Export Certification Reform Package

Reforming Australia’s
Export Certification System
ABARES Outlook Conference 2011
Dean Merrilees
General Manager – Export Standards Branch
Challenges Ahead
• Increased global trade
• Advances in science and technology
• National approaches may no longer be effective
• Changing risk profile
• Consumers and industry demanding a greater say
• Increasingly diverse food safety & nutrition issues
• Traceability increasingly an essential part of the
food chain
• Resource constraints
The need for reform is clear!
ECRP – What is it?
• Export Certification Reform Package (ECRP)
– $127.4 m to promote efficiencies and improve
productivity in delivery of export certification
services .
• ECRP funding comprises:
– $16.1 m for supply chain & regulatory reform
– $26.0 m for meat inspectorate reform
– $85.3 m for transitional funding.
• A new set of export fees and charges to return
industry to full cost recovery.
• Industry and government working together to
position Australia as a world leader in export
certification systems.
Policy Principles for Reform
• Level of regulation continues to meet importing
country requirements
- market access is maintained!
• Ensure cost effectiveness of service delivery.
• Explore and implement technology opportunities.
• Regulatory model is supported in legislation.
• Key performance indicator data is collected.
• Robust verification regime.
ECRP – Progress to date
• Six joint Industry-AQIS Ministerial Taskforces established
(dairy, fish, grains, horticulture, live animals, meat)
• Broad reform agenda presented to Minister
• Senate disallowed new export fees
− ECRP halted due to budget constraints
• ECRP recommenced after Senate rescission
− new fees commenced/return to full cost recovery
• Each MTF developed detailed work plan to implement their
reform agenda – implementation underway
• Industry MTF Chairs meeting regularly to discuss lessons
learnt and opportunities for common projects
Six Joint Industry-AQIS
Ministerial Taskforces
AQIS/CPSU Consultative Committee (meat only)
& Technology
Cost Recovery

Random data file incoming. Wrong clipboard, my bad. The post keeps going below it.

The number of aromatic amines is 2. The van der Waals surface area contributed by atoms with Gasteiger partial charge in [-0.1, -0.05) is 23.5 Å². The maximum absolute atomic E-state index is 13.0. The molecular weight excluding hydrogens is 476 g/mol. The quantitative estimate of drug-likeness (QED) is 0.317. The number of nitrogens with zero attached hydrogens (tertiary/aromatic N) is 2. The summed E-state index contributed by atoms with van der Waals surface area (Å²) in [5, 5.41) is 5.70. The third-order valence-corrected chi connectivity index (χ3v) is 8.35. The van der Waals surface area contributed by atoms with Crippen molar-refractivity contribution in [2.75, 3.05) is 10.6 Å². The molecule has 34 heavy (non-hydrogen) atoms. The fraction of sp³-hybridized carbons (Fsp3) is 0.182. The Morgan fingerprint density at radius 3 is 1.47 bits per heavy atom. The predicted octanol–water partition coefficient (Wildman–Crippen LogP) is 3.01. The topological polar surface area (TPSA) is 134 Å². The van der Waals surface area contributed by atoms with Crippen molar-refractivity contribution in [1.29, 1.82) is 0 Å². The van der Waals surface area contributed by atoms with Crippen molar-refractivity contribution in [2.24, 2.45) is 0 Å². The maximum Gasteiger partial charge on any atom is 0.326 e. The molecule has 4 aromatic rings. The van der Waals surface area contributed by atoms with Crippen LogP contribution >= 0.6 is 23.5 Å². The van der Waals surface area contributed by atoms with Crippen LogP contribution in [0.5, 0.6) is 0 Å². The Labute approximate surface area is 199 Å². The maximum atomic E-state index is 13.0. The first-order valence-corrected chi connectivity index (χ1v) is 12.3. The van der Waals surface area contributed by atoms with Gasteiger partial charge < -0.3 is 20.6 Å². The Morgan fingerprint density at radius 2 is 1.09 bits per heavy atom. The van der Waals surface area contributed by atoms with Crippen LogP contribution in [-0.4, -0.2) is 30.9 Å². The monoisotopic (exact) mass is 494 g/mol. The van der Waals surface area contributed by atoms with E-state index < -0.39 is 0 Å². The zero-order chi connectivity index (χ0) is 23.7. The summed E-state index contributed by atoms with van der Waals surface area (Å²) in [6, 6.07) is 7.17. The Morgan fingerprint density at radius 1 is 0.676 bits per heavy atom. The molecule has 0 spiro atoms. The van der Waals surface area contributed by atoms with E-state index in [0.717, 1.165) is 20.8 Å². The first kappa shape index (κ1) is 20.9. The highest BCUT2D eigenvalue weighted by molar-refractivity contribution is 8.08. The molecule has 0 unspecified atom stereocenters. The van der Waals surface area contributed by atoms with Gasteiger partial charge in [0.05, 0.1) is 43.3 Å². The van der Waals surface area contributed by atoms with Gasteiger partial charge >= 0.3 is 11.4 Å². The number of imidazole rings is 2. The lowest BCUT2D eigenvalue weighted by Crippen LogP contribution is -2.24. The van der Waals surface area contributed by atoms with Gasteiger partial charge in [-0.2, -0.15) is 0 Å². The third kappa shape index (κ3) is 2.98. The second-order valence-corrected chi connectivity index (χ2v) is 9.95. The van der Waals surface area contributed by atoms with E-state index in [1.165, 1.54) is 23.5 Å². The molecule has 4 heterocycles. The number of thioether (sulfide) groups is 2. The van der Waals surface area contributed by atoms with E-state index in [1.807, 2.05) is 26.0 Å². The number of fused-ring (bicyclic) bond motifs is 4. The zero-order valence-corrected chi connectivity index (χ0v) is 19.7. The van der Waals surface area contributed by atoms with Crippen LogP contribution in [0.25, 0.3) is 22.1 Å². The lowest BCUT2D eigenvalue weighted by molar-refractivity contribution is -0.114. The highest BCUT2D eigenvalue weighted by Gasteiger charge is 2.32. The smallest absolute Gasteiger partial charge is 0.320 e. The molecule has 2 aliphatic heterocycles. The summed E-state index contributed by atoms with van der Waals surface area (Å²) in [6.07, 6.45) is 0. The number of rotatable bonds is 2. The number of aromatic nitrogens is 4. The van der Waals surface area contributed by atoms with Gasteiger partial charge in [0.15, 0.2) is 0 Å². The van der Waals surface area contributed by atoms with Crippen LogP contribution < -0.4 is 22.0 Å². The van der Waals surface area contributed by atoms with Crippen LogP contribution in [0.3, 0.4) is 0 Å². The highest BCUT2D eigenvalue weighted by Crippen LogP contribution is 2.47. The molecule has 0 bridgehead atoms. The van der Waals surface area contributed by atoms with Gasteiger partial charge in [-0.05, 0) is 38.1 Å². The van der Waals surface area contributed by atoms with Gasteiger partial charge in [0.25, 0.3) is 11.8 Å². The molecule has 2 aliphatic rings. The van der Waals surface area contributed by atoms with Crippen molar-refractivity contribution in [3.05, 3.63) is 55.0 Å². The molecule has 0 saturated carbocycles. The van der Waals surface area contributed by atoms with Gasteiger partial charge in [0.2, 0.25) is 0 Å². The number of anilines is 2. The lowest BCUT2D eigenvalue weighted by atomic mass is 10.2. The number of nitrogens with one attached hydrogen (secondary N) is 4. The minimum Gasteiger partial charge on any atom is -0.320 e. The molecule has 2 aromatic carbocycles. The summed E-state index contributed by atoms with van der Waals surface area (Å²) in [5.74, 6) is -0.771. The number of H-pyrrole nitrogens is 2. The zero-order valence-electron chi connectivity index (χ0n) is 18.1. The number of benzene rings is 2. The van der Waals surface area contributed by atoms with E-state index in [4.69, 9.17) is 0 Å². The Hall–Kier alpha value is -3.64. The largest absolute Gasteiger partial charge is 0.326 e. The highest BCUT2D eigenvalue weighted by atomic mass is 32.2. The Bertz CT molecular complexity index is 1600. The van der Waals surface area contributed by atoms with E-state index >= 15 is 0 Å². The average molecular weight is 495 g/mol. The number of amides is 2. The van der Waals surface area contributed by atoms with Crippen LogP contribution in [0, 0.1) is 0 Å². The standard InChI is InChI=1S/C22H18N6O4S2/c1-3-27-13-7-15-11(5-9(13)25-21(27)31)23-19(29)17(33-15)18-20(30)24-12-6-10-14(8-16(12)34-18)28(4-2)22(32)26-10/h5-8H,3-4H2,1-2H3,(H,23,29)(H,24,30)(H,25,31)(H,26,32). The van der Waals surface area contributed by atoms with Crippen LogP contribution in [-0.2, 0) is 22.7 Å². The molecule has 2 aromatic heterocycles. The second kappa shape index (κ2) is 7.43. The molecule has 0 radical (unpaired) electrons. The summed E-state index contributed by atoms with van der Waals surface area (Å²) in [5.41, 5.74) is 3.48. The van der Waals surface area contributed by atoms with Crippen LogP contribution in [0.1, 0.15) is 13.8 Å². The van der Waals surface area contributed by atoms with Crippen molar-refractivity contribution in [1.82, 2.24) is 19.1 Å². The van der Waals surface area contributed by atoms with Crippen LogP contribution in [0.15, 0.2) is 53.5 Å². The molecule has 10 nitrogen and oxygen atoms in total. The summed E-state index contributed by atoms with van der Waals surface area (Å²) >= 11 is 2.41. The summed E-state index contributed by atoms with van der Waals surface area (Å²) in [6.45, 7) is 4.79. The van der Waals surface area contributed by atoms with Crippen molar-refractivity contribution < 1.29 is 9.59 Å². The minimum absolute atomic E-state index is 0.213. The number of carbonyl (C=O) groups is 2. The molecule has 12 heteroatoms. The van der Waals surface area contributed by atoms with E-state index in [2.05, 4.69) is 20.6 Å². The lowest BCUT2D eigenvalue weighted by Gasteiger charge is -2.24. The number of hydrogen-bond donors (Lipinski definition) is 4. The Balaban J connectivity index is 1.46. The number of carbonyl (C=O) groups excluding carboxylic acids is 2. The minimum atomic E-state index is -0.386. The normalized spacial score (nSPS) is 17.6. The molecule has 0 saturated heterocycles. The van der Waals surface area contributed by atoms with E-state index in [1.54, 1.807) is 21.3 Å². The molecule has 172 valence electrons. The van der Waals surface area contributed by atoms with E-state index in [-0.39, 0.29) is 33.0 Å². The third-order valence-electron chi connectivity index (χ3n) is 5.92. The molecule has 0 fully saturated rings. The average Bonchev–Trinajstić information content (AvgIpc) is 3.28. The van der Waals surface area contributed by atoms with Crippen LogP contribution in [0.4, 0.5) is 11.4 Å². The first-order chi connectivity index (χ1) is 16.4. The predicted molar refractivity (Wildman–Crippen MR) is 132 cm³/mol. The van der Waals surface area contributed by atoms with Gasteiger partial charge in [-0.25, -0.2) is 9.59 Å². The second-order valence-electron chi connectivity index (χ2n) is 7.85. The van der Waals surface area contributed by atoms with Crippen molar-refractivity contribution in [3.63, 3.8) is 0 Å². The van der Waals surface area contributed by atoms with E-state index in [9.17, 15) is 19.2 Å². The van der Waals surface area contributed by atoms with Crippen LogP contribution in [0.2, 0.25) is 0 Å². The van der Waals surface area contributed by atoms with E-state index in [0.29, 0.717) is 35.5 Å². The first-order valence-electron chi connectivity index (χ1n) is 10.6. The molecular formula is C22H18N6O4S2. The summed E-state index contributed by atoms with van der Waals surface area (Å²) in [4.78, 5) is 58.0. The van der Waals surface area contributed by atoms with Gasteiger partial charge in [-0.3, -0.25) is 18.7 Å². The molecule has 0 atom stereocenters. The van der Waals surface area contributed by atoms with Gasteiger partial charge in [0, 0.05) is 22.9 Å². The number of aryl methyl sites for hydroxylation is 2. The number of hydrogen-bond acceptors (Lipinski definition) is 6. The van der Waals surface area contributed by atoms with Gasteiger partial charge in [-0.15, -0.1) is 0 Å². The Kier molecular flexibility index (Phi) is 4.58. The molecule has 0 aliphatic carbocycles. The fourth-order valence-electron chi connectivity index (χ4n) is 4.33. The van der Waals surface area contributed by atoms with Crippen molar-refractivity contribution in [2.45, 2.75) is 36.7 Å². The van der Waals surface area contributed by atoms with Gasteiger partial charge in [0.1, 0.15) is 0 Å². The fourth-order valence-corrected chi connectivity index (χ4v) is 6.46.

Export Reform Branch
Governance, project management, communications, finance, secretariat, reporting
Food Exports Branch / Live Animal, Plant and Horticulture Export Programs/
Regional Management
Technical, operational and implementation
Features of Future
Service Delivery Model
• Consistent with Australian export legislation, importing
country requirements and relevant international standards.
• Expanded role for AQIS authorised officers/inspectors
• Levels of AQIS intervention based on risk and performance.
• Key Performance Indicators provided by establishments.
• Audit Management System and other ICT enhancements.
• National standards for auditors to improve consistency in
service delivery.
• Exact model varies across commodities.
AQIS Authorised
• Australian government officials authorised under Australian
• Must receive formal training and be assessed as competent.
• Must be a ‘fit and proper’ person.
• Legally bound by a ‘Deed of Obligation’.
• Works to AQIS Standard Operating Procedures and Work
• Must meet inspection performance standards.
• Performance assessed though verification by AQIS.
• No conflict of interest/interference from company.
Benefits of Future Service
Delivery Model
AQIS presence at all establishments realigned to minimum
level required to meet importing country requirements.
Existing market access maintained (and enhanced where
Enhanced overall efficiency and effectiveness of export
certification programs.
Flexible, responsive systems that better support industry.
Greater consistency in inspection and audit, reduced
duplication of audit effort.
Enhanced verification to target measures of performance.
Reduced dependence on ‘end point’ inspection.
Collection of performance data through AMS establishes
national trends and enables analysis.
Need more information?
ECRP website
Dean Merrilees
General Manager, Export Standards Branch
dean.merrilees@daff.gov.au, 02 6272 5254